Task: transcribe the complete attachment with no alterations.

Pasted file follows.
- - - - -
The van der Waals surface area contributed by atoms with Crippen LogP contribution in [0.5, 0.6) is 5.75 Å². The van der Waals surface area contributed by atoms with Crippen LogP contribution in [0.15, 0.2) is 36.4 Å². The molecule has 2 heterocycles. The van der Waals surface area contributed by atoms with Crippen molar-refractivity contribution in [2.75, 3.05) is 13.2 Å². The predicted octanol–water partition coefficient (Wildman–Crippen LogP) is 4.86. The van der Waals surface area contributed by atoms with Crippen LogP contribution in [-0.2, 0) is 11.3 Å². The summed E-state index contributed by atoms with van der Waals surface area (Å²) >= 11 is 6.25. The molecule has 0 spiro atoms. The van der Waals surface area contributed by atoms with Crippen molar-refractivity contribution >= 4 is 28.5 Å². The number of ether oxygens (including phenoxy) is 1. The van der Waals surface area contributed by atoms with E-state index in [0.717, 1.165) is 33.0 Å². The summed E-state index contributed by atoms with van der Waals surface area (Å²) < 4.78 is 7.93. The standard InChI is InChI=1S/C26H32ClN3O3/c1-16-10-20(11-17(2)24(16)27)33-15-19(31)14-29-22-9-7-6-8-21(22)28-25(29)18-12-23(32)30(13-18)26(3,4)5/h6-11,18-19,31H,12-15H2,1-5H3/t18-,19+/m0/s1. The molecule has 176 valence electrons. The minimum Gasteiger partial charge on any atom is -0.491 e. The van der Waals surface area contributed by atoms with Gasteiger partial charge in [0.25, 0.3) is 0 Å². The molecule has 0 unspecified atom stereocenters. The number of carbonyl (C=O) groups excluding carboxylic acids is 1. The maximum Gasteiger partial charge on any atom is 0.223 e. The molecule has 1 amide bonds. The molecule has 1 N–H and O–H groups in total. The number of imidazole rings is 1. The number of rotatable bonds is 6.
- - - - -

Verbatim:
The van der Waals surface area contributed by atoms with Crippen LogP contribution in [0.5, 0.6) is 5.75 Å². The van der Waals surface area contributed by atoms with Crippen LogP contribution in [0.15, 0.2) is 36.4 Å². The molecule has 2 heterocycles. The van der Waals surface area contributed by atoms with Crippen molar-refractivity contribution in [2.75, 3.05) is 13.2 Å². The predicted octanol–water partition coefficient (Wildman–Crippen LogP) is 4.86. The van der Waals surface area contributed by atoms with Crippen LogP contribution in [-0.2, 0) is 11.3 Å². The summed E-state index contributed by atoms with van der Waals surface area (Å²) >= 11 is 6.25. The molecule has 0 spiro atoms. The van der Waals surface area contributed by atoms with Crippen molar-refractivity contribution >= 4 is 28.5 Å². The number of ether oxygens (including phenoxy) is 1. The van der Waals surface area contributed by atoms with E-state index in [0.717, 1.165) is 33.0 Å². The summed E-state index contributed by atoms with van der Waals surface area (Å²) < 4.78 is 7.93. The standard InChI is InChI=1S/C26H32ClN3O3/c1-16-10-20(11-17(2)24(16)27)33-15-19(31)14-29-22-9-7-6-8-21(22)28-25(29)18-12-23(32)30(13-18)26(3,4)5/h6-11,18-19,31H,12-15H2,1-5H3/t18-,19+/m0/s1. The molecule has 176 valence electrons. The minimum Gasteiger partial charge on any atom is -0.491 e. The van der Waals surface area contributed by atoms with Gasteiger partial charge in [0.25, 0.3) is 0 Å². The molecule has 0 unspecified atom stereocenters. The number of carbonyl (C=O) groups excluding carboxylic acids is 1. The maximum Gasteiger partial charge on any atom is 0.223 e. The molecule has 1 amide bonds. The molecule has 1 N–H and O–H groups in total. The number of imidazole rings is 1. The number of rotatable bonds is 6.